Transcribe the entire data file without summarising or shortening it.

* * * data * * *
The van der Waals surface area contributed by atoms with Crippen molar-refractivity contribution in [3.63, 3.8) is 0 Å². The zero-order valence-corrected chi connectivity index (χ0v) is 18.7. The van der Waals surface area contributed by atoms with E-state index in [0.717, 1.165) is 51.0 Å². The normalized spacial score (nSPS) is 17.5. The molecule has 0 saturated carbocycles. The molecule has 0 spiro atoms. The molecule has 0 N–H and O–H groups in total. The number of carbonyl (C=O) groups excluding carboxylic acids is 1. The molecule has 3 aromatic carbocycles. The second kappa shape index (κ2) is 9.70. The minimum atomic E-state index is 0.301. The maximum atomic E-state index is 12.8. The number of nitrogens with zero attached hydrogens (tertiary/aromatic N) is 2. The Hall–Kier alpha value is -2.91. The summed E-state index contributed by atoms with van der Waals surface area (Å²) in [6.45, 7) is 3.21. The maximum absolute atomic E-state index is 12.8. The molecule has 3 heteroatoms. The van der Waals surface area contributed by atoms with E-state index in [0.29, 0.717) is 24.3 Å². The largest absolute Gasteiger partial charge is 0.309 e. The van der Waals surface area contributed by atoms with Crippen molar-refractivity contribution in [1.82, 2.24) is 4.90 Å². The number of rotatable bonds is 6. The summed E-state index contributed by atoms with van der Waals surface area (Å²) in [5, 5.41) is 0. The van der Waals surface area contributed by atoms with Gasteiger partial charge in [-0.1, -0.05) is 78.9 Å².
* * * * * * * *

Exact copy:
The van der Waals surface area contributed by atoms with Crippen molar-refractivity contribution in [3.63, 3.8) is 0 Å². The zero-order valence-corrected chi connectivity index (χ0v) is 18.7. The van der Waals surface area contributed by atoms with E-state index in [0.717, 1.165) is 51.0 Å². The normalized spacial score (nSPS) is 17.5. The molecule has 0 saturated carbocycles. The molecule has 0 spiro atoms. The molecule has 0 N–H and O–H groups in total. The number of carbonyl (C=O) groups excluding carboxylic acids is 1. The molecule has 3 aromatic carbocycles. The second kappa shape index (κ2) is 9.70. The minimum atomic E-state index is 0.301. The maximum atomic E-state index is 12.8. The number of nitrogens with zero attached hydrogens (tertiary/aromatic N) is 2. The Hall–Kier alpha value is -2.91. The summed E-state index contributed by atoms with van der Waals surface area (Å²) in [6.45, 7) is 3.21. The maximum absolute atomic E-state index is 12.8. The molecule has 3 heteroatoms. The van der Waals surface area contributed by atoms with E-state index in [0.29, 0.717) is 24.3 Å². The largest absolute Gasteiger partial charge is 0.309 e. The van der Waals surface area contributed by atoms with Crippen molar-refractivity contribution in [1.82, 2.24) is 4.90 Å². The number of rotatable bonds is 6. The summed E-state index contributed by atoms with van der Waals surface area (Å²) in [5, 5.41) is 0. The van der Waals surface area contributed by atoms with Gasteiger partial charge in [-0.1, -0.05) is 78.9 Å².